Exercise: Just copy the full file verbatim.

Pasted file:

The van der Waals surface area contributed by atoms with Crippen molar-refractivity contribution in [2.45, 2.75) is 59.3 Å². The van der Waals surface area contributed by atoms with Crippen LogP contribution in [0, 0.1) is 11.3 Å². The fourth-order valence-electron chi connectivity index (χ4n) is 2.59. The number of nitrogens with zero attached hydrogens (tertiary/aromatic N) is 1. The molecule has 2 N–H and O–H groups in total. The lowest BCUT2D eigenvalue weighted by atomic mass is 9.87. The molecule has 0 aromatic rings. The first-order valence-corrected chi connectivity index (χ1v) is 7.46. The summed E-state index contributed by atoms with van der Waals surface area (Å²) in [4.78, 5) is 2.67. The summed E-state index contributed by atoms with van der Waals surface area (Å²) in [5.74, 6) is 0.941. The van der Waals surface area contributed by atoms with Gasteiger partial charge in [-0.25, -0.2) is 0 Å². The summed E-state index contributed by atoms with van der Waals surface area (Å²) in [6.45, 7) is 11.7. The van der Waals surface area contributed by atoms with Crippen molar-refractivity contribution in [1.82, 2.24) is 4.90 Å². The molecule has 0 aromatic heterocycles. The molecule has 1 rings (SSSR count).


The van der Waals surface area contributed by atoms with Crippen molar-refractivity contribution in [2.45, 2.75) is 59.3 Å². The van der Waals surface area contributed by atoms with Crippen LogP contribution in [0, 0.1) is 11.3 Å². The fourth-order valence-electron chi connectivity index (χ4n) is 2.59. The number of nitrogens with zero attached hydrogens (tertiary/aromatic N) is 1. The molecule has 2 N–H and O–H groups in total. The lowest BCUT2D eigenvalue weighted by atomic mass is 9.87. The molecule has 0 aromatic rings. The first-order valence-corrected chi connectivity index (χ1v) is 7.46. The summed E-state index contributed by atoms with van der Waals surface area (Å²) in [4.78, 5) is 2.67. The summed E-state index contributed by atoms with van der Waals surface area (Å²) in [5.74, 6) is 0.941. The van der Waals surface area contributed by atoms with Gasteiger partial charge in [-0.25, -0.2) is 0 Å². The summed E-state index contributed by atoms with van der Waals surface area (Å²) in [6.45, 7) is 11.7. The van der Waals surface area contributed by atoms with Crippen molar-refractivity contribution in [1.82, 2.24) is 4.90 Å². The molecule has 0 aromatic heterocycles. The molecule has 1 rings (SSSR count).